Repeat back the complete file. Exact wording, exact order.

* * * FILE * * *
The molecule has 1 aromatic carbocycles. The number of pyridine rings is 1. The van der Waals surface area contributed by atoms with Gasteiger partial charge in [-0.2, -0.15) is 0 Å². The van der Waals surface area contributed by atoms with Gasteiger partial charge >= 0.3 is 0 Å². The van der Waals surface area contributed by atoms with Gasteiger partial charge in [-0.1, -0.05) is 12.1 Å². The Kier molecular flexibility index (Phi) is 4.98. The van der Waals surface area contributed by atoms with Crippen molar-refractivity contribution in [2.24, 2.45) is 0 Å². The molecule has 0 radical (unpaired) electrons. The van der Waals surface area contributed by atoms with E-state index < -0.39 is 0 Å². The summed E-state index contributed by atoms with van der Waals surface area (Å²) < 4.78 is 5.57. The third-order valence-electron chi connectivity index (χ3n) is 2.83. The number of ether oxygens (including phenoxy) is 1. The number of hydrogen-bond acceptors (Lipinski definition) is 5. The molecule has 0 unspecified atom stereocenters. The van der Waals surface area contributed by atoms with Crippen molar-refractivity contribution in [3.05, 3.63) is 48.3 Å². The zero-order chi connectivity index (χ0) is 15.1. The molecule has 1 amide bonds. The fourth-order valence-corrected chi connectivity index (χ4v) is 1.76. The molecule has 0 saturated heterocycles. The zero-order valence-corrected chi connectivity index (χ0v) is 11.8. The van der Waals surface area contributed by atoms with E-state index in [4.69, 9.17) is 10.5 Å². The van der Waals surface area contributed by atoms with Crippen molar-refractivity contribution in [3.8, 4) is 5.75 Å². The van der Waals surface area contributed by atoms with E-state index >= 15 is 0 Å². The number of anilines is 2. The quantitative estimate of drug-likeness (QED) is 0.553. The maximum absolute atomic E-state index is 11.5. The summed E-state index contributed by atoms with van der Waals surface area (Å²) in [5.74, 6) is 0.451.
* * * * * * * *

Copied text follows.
The molecule has 1 aromatic carbocycles. The number of pyridine rings is 1. The van der Waals surface area contributed by atoms with Gasteiger partial charge in [-0.2, -0.15) is 0 Å². The van der Waals surface area contributed by atoms with Gasteiger partial charge >= 0.3 is 0 Å². The van der Waals surface area contributed by atoms with Gasteiger partial charge in [-0.1, -0.05) is 12.1 Å². The Kier molecular flexibility index (Phi) is 4.98. The van der Waals surface area contributed by atoms with Crippen molar-refractivity contribution in [2.24, 2.45) is 0 Å². The molecule has 0 radical (unpaired) electrons. The van der Waals surface area contributed by atoms with E-state index < -0.39 is 0 Å². The summed E-state index contributed by atoms with van der Waals surface area (Å²) < 4.78 is 5.57. The third-order valence-electron chi connectivity index (χ3n) is 2.83. The number of ether oxygens (including phenoxy) is 1. The number of hydrogen-bond acceptors (Lipinski definition) is 5. The molecule has 0 unspecified atom stereocenters. The van der Waals surface area contributed by atoms with Crippen molar-refractivity contribution in [3.05, 3.63) is 48.3 Å². The zero-order chi connectivity index (χ0) is 15.1. The molecule has 1 amide bonds. The fourth-order valence-corrected chi connectivity index (χ4v) is 1.76. The molecule has 0 saturated heterocycles. The zero-order valence-corrected chi connectivity index (χ0v) is 11.8. The van der Waals surface area contributed by atoms with E-state index in [4.69, 9.17) is 10.5 Å². The van der Waals surface area contributed by atoms with Crippen molar-refractivity contribution in [3.8, 4) is 5.75 Å². The van der Waals surface area contributed by atoms with E-state index >= 15 is 0 Å². The number of anilines is 2. The quantitative estimate of drug-likeness (QED) is 0.553. The maximum absolute atomic E-state index is 11.5. The summed E-state index contributed by atoms with van der Waals surface area (Å²) in [5.74, 6) is 0.451.